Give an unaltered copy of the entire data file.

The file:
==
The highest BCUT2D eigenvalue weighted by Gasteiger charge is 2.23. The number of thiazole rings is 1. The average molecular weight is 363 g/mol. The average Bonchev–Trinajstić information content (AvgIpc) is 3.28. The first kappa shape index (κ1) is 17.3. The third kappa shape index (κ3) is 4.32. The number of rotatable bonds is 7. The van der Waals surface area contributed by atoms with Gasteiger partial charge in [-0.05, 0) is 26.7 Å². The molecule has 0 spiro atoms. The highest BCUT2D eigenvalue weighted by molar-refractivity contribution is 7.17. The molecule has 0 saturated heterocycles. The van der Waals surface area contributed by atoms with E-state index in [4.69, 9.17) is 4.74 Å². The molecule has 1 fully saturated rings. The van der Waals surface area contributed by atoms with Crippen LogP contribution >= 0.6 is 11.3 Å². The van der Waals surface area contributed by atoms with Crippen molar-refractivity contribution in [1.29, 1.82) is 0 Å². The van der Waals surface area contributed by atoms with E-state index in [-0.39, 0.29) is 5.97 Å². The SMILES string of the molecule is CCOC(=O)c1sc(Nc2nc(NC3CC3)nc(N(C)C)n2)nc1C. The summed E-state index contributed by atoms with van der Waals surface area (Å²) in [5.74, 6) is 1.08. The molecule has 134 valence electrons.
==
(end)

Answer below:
The highest BCUT2D eigenvalue weighted by Gasteiger charge is 2.23. The number of thiazole rings is 1. The average molecular weight is 363 g/mol. The average Bonchev–Trinajstić information content (AvgIpc) is 3.28. The first kappa shape index (κ1) is 17.3. The third kappa shape index (κ3) is 4.32. The number of rotatable bonds is 7. The van der Waals surface area contributed by atoms with Gasteiger partial charge in [-0.05, 0) is 26.7 Å². The molecule has 0 spiro atoms. The highest BCUT2D eigenvalue weighted by molar-refractivity contribution is 7.17. The molecule has 0 saturated heterocycles. The van der Waals surface area contributed by atoms with E-state index in [4.69, 9.17) is 4.74 Å². The molecule has 1 fully saturated rings. The van der Waals surface area contributed by atoms with Crippen LogP contribution >= 0.6 is 11.3 Å². The van der Waals surface area contributed by atoms with Crippen molar-refractivity contribution in [1.29, 1.82) is 0 Å². The van der Waals surface area contributed by atoms with E-state index in [-0.39, 0.29) is 5.97 Å². The SMILES string of the molecule is CCOC(=O)c1sc(Nc2nc(NC3CC3)nc(N(C)C)n2)nc1C. The summed E-state index contributed by atoms with van der Waals surface area (Å²) in [5.74, 6) is 1.08. The molecule has 134 valence electrons.